The following is from a book that made…
While preparing his recurring volume, A History of Nutrition, published in 1957, Professor E. V. McCollum (Johns Hopkins University), sometimes called America’s foremost nutritionist, reviewed approximately 200,000 published scientific papers, recording experiments with food, their properties, and their effects on animals and humans. The material covered the period from the mid-18th century to 1940. From this great repository of scientific inquiry, McCollum selected those experiments which he regarded as significant “to relate the story of progress in discovering human error in this segment of science, that is nutrition”. Professor McCollum failed to record a single controlled scientific experiment with sugar between 1816 and 1940.
Unhappily, we must remind ourselves that scientists today, and always, accomplish little without a sponsor. The protocols of modern science have compounded the costs of scientific inquiry.
We should not be surprised when we read the introduction to McCollum’s A History of Nutrition and find that “The author and publishers are indebted to The Nutrition Foundation, Inc., for a grant provided to meet a portion of the cost of publication of this book”. What, you might ask, is The Nutrition Foundation, Inc.? The author and the publishers don’t tell you. It happens to be a front organization for the leading sugar-pushing conglomerates in the food business, including the American Sugar Refining Company, Coca-Cola, Pepsi-Cola, Curtis Candy Co., General Foods, General Mills, Nestlé Co., Pet Milk Co. and Sunshine Biscuits-about 45 such companies.
Perhaps the most significant thing about McCollum’s 1957 history was what he left out: a monumental earlier work described by an eminent Harvard professor as “one of those epochal pieces of research which makes every other investigator desirous of kicking himself because he never thought of doing the same thing”. In the 1930s, a research dentist from Cleveland, Ohio, Dr Weston A. Price, traveled all over the world-from the lands of the Eskimos to the South Sea Islands, from Africa to New Zealand. His Nutrition and Physical Degeneration: A Comparison of Primitive and Modern Diets and Their Effects, which is illustrated with hundreds of photographs, was first published in 1939.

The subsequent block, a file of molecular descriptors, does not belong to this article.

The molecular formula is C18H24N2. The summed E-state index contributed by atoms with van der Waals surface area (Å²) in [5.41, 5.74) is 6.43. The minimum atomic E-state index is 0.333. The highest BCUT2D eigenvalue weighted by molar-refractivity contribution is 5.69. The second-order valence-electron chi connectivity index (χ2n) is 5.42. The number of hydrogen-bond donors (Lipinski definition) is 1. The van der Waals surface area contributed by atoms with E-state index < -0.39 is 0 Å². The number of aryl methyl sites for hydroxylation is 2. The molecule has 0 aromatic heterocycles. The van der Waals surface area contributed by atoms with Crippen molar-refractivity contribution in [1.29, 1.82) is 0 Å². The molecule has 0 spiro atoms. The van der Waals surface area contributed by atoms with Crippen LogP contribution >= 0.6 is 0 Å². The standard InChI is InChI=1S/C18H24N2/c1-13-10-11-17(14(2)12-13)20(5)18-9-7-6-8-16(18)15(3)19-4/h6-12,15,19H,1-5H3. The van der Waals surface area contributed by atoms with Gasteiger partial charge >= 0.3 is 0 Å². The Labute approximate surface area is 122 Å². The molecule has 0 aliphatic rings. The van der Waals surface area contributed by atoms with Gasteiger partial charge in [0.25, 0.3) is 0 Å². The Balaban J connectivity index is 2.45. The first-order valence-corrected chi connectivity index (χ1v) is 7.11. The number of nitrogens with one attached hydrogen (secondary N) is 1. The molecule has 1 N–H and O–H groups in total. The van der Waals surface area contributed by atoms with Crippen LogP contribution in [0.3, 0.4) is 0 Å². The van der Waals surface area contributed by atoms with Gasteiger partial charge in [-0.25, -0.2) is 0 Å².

Dr Price took the whole world as his laboratory. His devastating conclusion, recorded in horrifying detail in area after area, was simple. People who live under
so-called backward primitive conditions had excellent teeth and wonderful general health. They ate natural, unrefined food from their own locale. As soon as refined, sugared foods were imported as a result of contact with “civilization”, physical degeneration began in a way that was definitely observable within a single generation.
The above information had a powerful and life changing effect for me. The book is “Sugar Blues” by William Dufty. When I read “Sugar Blues” in about 1985, it quickly became my favorite reference book, full of common sense. In 1999 I also had the good fortune to spend time in conversation with William Dufty at a Kushi Macrobiotic Conference that he dubbed the “Kushi Follies”. He was a presenter and I was staff. I rarely have or do ask for autographs, but this book made such an impact on my life I did asked for an autograph.
Read More from from Sugar Blues; Refined Sugar- The Sweetest Poison of All.
By no means is my diet completely refined sugar free. However, I much prefer the taste of maple syrup and rice syrup compared to other sweeteners. There have been times, notably when I began eating and studying the macrobiotic dietary and lifestyle guidelines, where I ate zero processed white sugar. For about 10 to 15 years the only sweets that crossed my lips were fruits, maple syrup, rice syrup and barley malt. It was pretty easy to accomplish, because I was motivated to heal myself and I lived with or near others who were eating similarly.
Those early years of my dramatic diet and lifestyle improvements set in motion my current path and career of helping others achieve greater health and joy.
“Let food be your medicine and medicine be your food” -Hippocrates